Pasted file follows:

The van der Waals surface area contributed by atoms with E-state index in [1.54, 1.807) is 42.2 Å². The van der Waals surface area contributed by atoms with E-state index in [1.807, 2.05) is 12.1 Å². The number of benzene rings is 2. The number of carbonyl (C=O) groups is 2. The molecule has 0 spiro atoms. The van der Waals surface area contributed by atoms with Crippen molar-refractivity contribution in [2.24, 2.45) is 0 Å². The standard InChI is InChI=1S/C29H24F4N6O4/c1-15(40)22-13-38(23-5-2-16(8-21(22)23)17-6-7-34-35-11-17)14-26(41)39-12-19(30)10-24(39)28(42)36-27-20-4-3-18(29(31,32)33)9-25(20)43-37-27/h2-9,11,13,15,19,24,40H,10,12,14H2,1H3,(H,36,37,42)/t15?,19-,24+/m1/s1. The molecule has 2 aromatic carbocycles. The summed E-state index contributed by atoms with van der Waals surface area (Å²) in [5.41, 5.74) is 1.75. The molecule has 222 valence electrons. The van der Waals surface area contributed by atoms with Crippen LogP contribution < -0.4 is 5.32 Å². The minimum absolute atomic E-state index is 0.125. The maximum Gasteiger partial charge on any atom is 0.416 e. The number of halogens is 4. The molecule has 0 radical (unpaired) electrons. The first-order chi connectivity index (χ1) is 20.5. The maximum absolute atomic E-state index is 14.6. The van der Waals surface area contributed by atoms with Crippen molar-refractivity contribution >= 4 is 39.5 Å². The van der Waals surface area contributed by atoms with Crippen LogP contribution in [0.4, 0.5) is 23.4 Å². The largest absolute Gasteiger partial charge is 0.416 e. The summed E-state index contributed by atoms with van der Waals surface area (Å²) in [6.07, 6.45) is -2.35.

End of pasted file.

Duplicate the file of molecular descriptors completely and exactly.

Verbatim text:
The van der Waals surface area contributed by atoms with E-state index in [1.54, 1.807) is 42.2 Å². The van der Waals surface area contributed by atoms with E-state index in [1.807, 2.05) is 12.1 Å². The number of benzene rings is 2. The number of carbonyl (C=O) groups is 2. The molecule has 0 spiro atoms. The van der Waals surface area contributed by atoms with Crippen molar-refractivity contribution in [2.24, 2.45) is 0 Å². The standard InChI is InChI=1S/C29H24F4N6O4/c1-15(40)22-13-38(23-5-2-16(8-21(22)23)17-6-7-34-35-11-17)14-26(41)39-12-19(30)10-24(39)28(42)36-27-20-4-3-18(29(31,32)33)9-25(20)43-37-27/h2-9,11,13,15,19,24,40H,10,12,14H2,1H3,(H,36,37,42)/t15?,19-,24+/m1/s1. The molecule has 2 aromatic carbocycles. The summed E-state index contributed by atoms with van der Waals surface area (Å²) in [5.41, 5.74) is 1.75. The molecule has 222 valence electrons. The van der Waals surface area contributed by atoms with Crippen LogP contribution < -0.4 is 5.32 Å². The minimum absolute atomic E-state index is 0.125. The maximum Gasteiger partial charge on any atom is 0.416 e. The number of halogens is 4. The molecule has 0 radical (unpaired) electrons. The first-order chi connectivity index (χ1) is 20.5. The maximum absolute atomic E-state index is 14.6. The van der Waals surface area contributed by atoms with Crippen molar-refractivity contribution >= 4 is 39.5 Å². The van der Waals surface area contributed by atoms with Crippen LogP contribution in [0.4, 0.5) is 23.4 Å². The largest absolute Gasteiger partial charge is 0.416 e. The summed E-state index contributed by atoms with van der Waals surface area (Å²) in [6.07, 6.45) is -2.35.